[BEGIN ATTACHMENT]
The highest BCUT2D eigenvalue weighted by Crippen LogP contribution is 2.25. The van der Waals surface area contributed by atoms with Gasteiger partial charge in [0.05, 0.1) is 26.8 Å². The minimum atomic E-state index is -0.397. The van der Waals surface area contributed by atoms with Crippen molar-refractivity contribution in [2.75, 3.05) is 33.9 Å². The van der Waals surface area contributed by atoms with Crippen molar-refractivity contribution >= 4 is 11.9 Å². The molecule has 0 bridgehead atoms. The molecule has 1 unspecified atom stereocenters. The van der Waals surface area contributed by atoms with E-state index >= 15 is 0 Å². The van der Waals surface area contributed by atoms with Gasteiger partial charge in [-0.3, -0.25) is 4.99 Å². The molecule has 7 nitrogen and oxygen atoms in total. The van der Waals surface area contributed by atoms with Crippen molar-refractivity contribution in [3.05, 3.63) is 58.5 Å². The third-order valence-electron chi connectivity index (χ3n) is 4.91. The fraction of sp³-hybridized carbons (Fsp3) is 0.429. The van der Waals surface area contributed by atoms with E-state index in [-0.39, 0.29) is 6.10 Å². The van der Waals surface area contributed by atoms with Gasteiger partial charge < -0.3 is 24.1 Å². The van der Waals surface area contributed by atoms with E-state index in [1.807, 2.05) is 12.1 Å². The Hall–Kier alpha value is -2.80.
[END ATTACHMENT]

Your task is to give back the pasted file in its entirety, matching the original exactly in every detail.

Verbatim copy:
The highest BCUT2D eigenvalue weighted by Crippen LogP contribution is 2.25. The van der Waals surface area contributed by atoms with Gasteiger partial charge in [0.05, 0.1) is 26.8 Å². The minimum atomic E-state index is -0.397. The van der Waals surface area contributed by atoms with Crippen molar-refractivity contribution in [2.75, 3.05) is 33.9 Å². The van der Waals surface area contributed by atoms with Crippen molar-refractivity contribution >= 4 is 11.9 Å². The molecule has 0 bridgehead atoms. The molecule has 1 unspecified atom stereocenters. The van der Waals surface area contributed by atoms with E-state index >= 15 is 0 Å². The van der Waals surface area contributed by atoms with Gasteiger partial charge in [-0.3, -0.25) is 4.99 Å². The molecule has 7 nitrogen and oxygen atoms in total. The van der Waals surface area contributed by atoms with Crippen molar-refractivity contribution in [3.05, 3.63) is 58.5 Å². The third-order valence-electron chi connectivity index (χ3n) is 4.91. The fraction of sp³-hybridized carbons (Fsp3) is 0.429. The van der Waals surface area contributed by atoms with E-state index in [-0.39, 0.29) is 6.10 Å². The van der Waals surface area contributed by atoms with Gasteiger partial charge < -0.3 is 24.1 Å². The van der Waals surface area contributed by atoms with E-state index in [1.807, 2.05) is 12.1 Å². The Hall–Kier alpha value is -2.80.